AT&T's outspoken senior vice president of regulatory affairs Bob Quinn is coming out with guns blazing on the outcry over the company's recently-announced restrictions on FaceTime over cellular, saying that interest group Public Knowledge and others have "rushed to judgment" on their possible infringement of the FCC's relatively mild Open Internet regulations that apply to mobile. In many ways, it's exactly the line we expected AT&T to take.
Quinn's post, a seven-paragraph missive that seems to talk down to AT&T's detractors in places, notes that "customers will continue to be able to use FaceTime over Wi-Fi irrespective of the data plan they choose," as if to say that AT&T could or should have some sort of control over what mobile apps its customers use over broadband networks that it doesn't even manage. The more interesting language, though, is where Quinn attempts to argue why the move doesn't violate FCC rules:
Our policies regarding FaceTime will be fully transparent to all consumers, and no one has argued to the contrary. There is no transparency issue here.
Nor is there a blocking issue. The FCC's net neutrality rules do not regulate the availability to customers of applications that are preloaded on phones. Indeed, the rules do not require that providers make available any preloaded apps. Rather, they address whether customers are able to download apps that compete with our voice or video telephony services. AT&T does not restrict customers from downloading any such lawful applications, and there are several video chat apps available in the various app stores serving particular operating systems. (I won't name any of them for fear that I will be accused by these same groups of discriminating in favor of those apps. But just go to your app store on your device and type "video chat.") Therefore, there is no net neutrality violation.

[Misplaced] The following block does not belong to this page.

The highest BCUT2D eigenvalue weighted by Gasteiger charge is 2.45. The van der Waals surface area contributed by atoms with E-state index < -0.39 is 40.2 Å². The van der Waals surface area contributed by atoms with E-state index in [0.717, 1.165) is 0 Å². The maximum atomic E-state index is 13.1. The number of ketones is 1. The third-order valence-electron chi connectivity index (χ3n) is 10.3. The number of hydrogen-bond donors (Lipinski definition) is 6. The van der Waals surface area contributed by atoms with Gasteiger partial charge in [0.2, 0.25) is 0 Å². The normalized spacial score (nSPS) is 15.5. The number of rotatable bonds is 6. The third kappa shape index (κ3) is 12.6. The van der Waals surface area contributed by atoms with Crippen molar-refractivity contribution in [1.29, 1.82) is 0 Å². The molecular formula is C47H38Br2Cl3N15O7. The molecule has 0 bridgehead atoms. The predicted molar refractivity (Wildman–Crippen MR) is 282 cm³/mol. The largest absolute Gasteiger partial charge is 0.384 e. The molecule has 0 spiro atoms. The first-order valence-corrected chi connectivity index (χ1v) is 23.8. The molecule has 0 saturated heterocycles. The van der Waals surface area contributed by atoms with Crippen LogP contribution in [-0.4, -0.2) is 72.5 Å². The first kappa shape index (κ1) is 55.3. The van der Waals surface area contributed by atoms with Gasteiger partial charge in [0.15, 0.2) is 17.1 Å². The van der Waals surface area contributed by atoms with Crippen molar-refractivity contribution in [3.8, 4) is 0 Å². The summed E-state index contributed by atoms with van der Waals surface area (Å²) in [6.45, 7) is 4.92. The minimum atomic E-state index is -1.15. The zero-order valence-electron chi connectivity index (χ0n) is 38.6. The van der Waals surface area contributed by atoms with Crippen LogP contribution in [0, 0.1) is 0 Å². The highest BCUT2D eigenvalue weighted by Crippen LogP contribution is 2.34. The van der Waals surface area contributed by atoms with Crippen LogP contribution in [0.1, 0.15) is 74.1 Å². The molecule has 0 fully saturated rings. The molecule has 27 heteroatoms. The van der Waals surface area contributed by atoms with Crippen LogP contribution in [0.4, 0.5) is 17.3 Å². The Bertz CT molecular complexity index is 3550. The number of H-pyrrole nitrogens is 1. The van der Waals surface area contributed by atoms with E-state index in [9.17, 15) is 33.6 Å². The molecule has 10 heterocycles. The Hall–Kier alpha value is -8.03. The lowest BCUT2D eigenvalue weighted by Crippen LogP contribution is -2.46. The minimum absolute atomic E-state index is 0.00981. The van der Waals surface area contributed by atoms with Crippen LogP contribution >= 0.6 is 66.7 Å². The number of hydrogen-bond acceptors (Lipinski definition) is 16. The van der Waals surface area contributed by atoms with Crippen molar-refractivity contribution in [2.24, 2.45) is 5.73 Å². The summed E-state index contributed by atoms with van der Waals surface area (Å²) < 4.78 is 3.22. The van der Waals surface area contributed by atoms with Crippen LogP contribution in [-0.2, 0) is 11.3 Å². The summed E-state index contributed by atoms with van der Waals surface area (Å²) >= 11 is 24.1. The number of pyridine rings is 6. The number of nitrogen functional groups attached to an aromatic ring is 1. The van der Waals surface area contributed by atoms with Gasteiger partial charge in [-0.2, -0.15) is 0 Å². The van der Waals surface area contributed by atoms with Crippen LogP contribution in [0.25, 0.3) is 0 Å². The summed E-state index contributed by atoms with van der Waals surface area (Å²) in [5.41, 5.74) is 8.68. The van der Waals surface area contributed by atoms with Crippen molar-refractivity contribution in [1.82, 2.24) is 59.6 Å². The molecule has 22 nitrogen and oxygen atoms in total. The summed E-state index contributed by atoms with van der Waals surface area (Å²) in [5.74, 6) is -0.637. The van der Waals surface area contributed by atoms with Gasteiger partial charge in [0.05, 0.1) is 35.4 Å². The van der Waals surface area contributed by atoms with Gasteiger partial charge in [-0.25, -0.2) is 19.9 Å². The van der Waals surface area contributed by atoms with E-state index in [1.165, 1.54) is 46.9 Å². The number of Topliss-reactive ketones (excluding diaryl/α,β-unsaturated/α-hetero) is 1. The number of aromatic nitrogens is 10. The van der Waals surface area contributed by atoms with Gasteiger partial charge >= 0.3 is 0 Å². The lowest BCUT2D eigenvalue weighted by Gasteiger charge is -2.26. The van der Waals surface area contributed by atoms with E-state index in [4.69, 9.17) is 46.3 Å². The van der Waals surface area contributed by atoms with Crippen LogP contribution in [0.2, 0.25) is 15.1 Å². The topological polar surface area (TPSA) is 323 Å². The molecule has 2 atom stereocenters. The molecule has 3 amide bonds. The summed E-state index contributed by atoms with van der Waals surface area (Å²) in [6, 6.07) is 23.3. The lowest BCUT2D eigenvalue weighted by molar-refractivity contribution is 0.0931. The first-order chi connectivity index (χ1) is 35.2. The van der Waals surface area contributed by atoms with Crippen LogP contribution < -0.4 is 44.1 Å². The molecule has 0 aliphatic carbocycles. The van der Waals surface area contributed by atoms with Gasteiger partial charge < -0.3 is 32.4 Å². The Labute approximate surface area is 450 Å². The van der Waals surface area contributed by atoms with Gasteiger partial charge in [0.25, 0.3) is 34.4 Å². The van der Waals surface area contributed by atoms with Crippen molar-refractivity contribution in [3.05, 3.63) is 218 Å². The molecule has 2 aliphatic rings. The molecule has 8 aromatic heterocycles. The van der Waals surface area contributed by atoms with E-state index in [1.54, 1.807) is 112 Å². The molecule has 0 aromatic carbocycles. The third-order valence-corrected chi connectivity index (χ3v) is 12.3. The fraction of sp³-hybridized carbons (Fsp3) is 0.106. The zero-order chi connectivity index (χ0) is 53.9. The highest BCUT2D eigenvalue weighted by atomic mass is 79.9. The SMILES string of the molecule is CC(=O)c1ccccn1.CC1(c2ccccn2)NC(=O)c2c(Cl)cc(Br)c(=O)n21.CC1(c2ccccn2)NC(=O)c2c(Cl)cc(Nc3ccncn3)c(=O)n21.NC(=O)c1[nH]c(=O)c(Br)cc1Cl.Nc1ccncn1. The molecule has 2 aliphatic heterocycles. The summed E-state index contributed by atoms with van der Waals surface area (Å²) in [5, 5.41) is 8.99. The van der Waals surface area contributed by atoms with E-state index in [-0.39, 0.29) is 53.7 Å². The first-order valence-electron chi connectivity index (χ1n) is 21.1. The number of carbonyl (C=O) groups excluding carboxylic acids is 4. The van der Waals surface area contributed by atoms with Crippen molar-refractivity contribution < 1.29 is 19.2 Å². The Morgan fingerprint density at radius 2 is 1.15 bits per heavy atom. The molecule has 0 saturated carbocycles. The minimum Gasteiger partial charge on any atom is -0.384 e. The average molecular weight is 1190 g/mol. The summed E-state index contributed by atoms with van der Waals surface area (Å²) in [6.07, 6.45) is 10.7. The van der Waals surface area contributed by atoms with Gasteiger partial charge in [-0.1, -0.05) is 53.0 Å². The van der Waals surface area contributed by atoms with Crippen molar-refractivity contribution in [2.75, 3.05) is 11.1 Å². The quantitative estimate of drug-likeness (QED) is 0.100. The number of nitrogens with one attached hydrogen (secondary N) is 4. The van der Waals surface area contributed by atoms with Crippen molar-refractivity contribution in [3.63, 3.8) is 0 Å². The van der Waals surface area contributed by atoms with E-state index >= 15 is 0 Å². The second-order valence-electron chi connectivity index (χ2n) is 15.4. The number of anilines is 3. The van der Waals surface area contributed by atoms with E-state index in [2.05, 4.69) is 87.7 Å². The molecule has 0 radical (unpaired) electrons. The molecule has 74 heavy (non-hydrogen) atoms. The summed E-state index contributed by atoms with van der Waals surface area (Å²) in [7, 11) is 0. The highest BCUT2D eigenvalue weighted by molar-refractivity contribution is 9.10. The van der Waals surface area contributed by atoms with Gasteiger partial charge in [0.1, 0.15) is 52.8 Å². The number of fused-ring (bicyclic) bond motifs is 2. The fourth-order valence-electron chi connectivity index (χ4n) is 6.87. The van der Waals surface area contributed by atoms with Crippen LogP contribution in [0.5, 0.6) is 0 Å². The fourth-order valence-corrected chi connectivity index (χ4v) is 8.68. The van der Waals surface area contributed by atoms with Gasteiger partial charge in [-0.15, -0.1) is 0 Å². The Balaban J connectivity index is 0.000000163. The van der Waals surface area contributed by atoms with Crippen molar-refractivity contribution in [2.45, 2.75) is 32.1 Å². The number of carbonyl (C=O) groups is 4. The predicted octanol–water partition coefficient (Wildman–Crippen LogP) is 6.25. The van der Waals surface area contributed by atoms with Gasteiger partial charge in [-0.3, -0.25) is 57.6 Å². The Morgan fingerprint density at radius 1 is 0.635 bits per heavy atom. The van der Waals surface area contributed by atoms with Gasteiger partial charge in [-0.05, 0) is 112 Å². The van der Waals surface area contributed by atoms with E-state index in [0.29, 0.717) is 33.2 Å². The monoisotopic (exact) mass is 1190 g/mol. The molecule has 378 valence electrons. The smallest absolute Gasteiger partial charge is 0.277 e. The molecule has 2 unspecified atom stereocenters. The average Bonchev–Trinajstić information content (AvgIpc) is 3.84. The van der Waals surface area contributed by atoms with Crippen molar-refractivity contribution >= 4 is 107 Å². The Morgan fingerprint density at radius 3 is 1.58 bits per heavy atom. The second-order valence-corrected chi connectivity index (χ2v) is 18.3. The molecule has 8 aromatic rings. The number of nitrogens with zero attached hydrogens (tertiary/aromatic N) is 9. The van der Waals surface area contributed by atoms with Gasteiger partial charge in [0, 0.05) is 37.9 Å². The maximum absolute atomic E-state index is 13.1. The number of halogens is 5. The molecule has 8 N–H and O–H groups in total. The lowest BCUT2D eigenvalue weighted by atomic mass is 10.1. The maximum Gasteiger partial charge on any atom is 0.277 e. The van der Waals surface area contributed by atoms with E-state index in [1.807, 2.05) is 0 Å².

Quinn somehow argues that the rules only apply to downloaded apps — "the rules do not require that providers make available any preloaded apps," he notes — which seems to suggest that if Apple were to make an unrestricted, unblocked version of FaceTime available in the App Store, there's nothing AT&T could or would do about it. That could have broader implications going forward for every mobile platform, too: Google Talk on Android and any Skype integration coming to Windows Phone, for instance.
But at the end, Quinn admits what we all could've probably guessed: this is as much about AT&T's concerns that its "4G" network — which is extraordinarily fragile in places like downtown Chicago — will buckle under additional load:
We are broadening our customers' ability to use the preloaded version of FaceTime but limiting it in this manner to our newly developed AT&T Mobile Share data plans out of an overriding concern for the impact this expansion may have on our network and the overall customer experience.
Of course, limited data buckets were already designed with capacity management in mind, so that's not really a good answer. Quinn says that the company's new Mobile Share plans "were designed to make more data available to consumers" (emphasis his), but it's unclear what exactly that means, and he never ventures to explain it. There's no indication that AT&T is backing down from this — not that anyone expected it to — so we'll have to see how far Public Knowledge, Free Press, and others are going to take the fight.